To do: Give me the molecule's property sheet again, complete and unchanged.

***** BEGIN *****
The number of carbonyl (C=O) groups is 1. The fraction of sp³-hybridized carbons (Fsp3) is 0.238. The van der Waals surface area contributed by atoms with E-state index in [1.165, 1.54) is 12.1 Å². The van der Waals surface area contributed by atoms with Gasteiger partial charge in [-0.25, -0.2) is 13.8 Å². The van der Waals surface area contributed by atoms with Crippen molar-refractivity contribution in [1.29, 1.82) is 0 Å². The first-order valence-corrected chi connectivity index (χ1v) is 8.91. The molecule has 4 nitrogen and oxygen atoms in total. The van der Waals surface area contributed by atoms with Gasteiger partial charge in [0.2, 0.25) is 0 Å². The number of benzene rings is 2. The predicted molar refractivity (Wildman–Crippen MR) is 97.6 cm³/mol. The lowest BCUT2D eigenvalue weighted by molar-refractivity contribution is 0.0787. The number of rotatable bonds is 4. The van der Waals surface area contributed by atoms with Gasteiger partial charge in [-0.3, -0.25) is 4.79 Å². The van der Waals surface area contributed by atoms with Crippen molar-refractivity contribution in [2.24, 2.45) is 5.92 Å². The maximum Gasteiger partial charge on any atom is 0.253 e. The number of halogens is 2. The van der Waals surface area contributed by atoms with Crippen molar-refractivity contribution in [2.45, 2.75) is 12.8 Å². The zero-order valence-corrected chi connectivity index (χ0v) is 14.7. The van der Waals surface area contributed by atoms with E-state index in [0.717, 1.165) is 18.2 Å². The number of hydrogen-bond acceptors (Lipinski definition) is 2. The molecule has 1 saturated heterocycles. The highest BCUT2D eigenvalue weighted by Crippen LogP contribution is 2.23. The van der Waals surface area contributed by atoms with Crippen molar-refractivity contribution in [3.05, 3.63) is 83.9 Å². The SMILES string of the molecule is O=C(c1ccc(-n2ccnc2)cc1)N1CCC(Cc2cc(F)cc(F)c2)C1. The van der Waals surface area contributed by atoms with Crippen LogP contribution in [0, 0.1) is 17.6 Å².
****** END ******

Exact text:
The number of carbonyl (C=O) groups is 1. The fraction of sp³-hybridized carbons (Fsp3) is 0.238. The van der Waals surface area contributed by atoms with E-state index in [1.165, 1.54) is 12.1 Å². The van der Waals surface area contributed by atoms with Gasteiger partial charge in [-0.25, -0.2) is 13.8 Å². The van der Waals surface area contributed by atoms with Crippen molar-refractivity contribution in [1.29, 1.82) is 0 Å². The first-order valence-corrected chi connectivity index (χ1v) is 8.91. The molecule has 4 nitrogen and oxygen atoms in total. The van der Waals surface area contributed by atoms with Gasteiger partial charge in [0.2, 0.25) is 0 Å². The number of benzene rings is 2. The predicted molar refractivity (Wildman–Crippen MR) is 97.6 cm³/mol. The lowest BCUT2D eigenvalue weighted by molar-refractivity contribution is 0.0787. The number of rotatable bonds is 4. The van der Waals surface area contributed by atoms with Gasteiger partial charge in [-0.3, -0.25) is 4.79 Å². The van der Waals surface area contributed by atoms with Crippen molar-refractivity contribution in [2.24, 2.45) is 5.92 Å². The maximum Gasteiger partial charge on any atom is 0.253 e. The number of halogens is 2. The van der Waals surface area contributed by atoms with Crippen molar-refractivity contribution in [2.45, 2.75) is 12.8 Å². The zero-order valence-corrected chi connectivity index (χ0v) is 14.7. The van der Waals surface area contributed by atoms with E-state index in [0.717, 1.165) is 18.2 Å². The number of hydrogen-bond acceptors (Lipinski definition) is 2. The molecule has 1 saturated heterocycles. The highest BCUT2D eigenvalue weighted by Crippen LogP contribution is 2.23. The van der Waals surface area contributed by atoms with Crippen molar-refractivity contribution in [3.05, 3.63) is 83.9 Å². The SMILES string of the molecule is O=C(c1ccc(-n2ccnc2)cc1)N1CCC(Cc2cc(F)cc(F)c2)C1. The van der Waals surface area contributed by atoms with Crippen LogP contribution in [0, 0.1) is 17.6 Å².